*Some claim the 360 V8 was available on the F-body in 1980. I'm not yet a believer.
UPDATE: the car sold for $18K which is Kit Car & Super Coupe money and no I wasn't the crazy s.o.b. that bought it.
Hagerty presents a roaming cars & coffee.
I got a event suggestion at Fakebook from Hagerty. In AZ, NJ and NY Hagerty with something called Car Park was hosting a multiple location cars and coffee at participating Dunkin' Donuts...excuse me it's just Dunkin' now. Drive a "circuit" with names like Daytona, Monaco and Monza hitting up three DD to get cool swag and a poster. Meet other cool people, see cool cars in their natural habitat. I thought "wow" fire up the 1978 Dodge Super Coupe, grab the camera for shooting cool pics of malaise era cars. It was a bust.
Now to be fair I didn't drive any of the circuits in AZ, just one in NJ and NY. Also the weather in the area was sketchy, the warm sunshine never materialized but some showers did. At most locations we had the only enthusiast car participating. We didn't see many kindred spirits on the road either. It wasn't a complete waste of time. At our final stop, the Dunkin' on MacArthur Blvd in Mahwah, NJ there was a full blown cars & coffee happening. Coincidently some other group of gearheads were holding a meetup there as well. Check out Richard's blog below for other pics and a more favorable opinion on the day.
Sunday Morning Cars and Coffee, May 2, 2021 | richardscarblog
There were no other malaise muscle, there was a cool Nova SS, a hot rod, an antique fire truck, sports cars classic and modern . Our SC drew a small crowd which was nice. It also gave us an excuse to explore Greenwood Lake, NY a little bit, with a nice lunch at Murphy's Tavern.
If they run this event again and the weather cooperates I'll try it out one more time. Car Park was the main driver of this event, check out their website below.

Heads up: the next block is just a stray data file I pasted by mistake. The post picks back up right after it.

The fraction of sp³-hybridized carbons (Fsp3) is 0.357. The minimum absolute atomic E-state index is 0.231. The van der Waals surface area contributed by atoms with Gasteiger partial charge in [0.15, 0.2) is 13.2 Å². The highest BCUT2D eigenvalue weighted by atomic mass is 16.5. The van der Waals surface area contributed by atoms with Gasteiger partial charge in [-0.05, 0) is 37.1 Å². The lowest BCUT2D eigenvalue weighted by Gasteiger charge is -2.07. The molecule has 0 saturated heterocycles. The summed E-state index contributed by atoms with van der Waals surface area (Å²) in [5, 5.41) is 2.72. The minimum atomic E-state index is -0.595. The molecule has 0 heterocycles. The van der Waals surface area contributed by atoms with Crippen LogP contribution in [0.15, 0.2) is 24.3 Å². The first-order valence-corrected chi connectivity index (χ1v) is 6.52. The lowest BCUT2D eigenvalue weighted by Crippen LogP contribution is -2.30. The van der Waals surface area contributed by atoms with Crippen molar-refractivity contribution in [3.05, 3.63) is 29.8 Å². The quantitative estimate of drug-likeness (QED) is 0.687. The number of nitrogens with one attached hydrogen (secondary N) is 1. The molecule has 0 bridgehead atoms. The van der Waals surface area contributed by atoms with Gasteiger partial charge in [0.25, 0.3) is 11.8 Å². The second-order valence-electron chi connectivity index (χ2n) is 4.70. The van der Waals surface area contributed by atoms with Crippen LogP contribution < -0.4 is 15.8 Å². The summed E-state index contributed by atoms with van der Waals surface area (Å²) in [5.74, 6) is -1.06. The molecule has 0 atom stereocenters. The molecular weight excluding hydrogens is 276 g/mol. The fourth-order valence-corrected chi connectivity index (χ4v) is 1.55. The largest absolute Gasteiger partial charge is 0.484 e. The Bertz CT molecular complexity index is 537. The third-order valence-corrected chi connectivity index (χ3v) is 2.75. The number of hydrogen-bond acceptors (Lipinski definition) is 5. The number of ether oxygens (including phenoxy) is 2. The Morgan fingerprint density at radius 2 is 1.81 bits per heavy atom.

About — CarPark (carparknyc.com)
Pontiac should be alive today.
I was reading an article at barnfinds.com about an Olds H-Body of all things. Apparently, there are people who believe an over use of body cladding killed Pontiac. At first, I laughed it off then I became indignant. Body cladding didn’t kill Pontiac but Rick Wagoner certainly did. Below is my opening and closing statement in the trial of Rick Wagoner for the vehicular homicide of the Pontiac Motor Division.
Ladies and gentlemen, it is the complete incompetence of former chairman and CEO of General Motors, George Richard Wagoner Jr. That lead to the untimely death of Pontiac. In 1992 Wagoner was named GM’s Chief Financial Officer, in 1994 he was named executive vice president and president of North American Operations. June of 2000 he’s president and chief executive officer. May of 2003 Wagoner is elected chairman. Under his leadership GM lost $85B. Wagoner’s greatest sin was his lack of vision, backbone to make the tough decisions, believing GM could get by with a slow incremental approach. Wagoner long before 2009 should have sought a reorganization that would have made Buick/GMC/Pontiac one legal brand structure. The brands were mostly housed together in much of the USA. He could have left Buick as a separate brand in China. By the 2009 bankruptcy it was too late. The government would make GM lean using an axe instead of Wagoner using the scalpel of a fine surgeon. Now a proud heritage of domestic automobile performance is gone. It's death announced April 27th 2009.
A story of disappointment and frustration